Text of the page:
Both Lemma Megerssa, left, and Aba Dula, have taken to the practice of speaking bold to their constituency. Will they deliver?
Ezekiel Gebissa, Special to Addis Standard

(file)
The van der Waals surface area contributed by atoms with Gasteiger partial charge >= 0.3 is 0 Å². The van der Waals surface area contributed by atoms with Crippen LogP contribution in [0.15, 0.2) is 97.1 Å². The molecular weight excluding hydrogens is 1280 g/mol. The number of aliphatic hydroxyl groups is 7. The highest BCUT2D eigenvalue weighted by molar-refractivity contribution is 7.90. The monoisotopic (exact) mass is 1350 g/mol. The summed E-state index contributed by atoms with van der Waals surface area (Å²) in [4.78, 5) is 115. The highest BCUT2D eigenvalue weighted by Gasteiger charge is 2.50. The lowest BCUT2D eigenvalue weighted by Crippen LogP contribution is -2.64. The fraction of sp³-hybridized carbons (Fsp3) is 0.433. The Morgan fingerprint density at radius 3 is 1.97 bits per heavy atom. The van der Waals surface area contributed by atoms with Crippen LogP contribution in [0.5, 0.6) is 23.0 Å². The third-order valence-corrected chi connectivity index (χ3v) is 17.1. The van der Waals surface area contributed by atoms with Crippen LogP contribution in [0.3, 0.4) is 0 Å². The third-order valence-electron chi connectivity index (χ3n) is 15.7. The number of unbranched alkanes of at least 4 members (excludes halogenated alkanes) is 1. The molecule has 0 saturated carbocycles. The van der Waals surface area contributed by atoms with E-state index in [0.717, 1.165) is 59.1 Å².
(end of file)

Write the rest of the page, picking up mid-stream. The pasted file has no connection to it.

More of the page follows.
Addis Abeba, September12/2017 – The Oromo People’s Democratic Organization (OPDO) is the most enigmatic actor among Oromo political parties. Unlike Oromo parties who emerged out of the Oromo national moment, the OPDO was created by the Tigray People’s Liberation Front (TPLF) and emerged on the political scene in the early 1990s as a counterweight to the Oromo Liberation Front (OLF). A quarter of a century later, the party hasn’t demonstrated any affirmative reason for its continued existence. The historic Oromo Protest of 2014-16 provided the OPDO a chance to clarify whether it is an autonomous agent working for the Oromo people or an appendage of an authoritarian plutocracy ensconced in power in the capital Addis Abeba. It was an opportunity to be or not to be on the side of the Oromo people at a critical time in the history of the Oromo national struggle.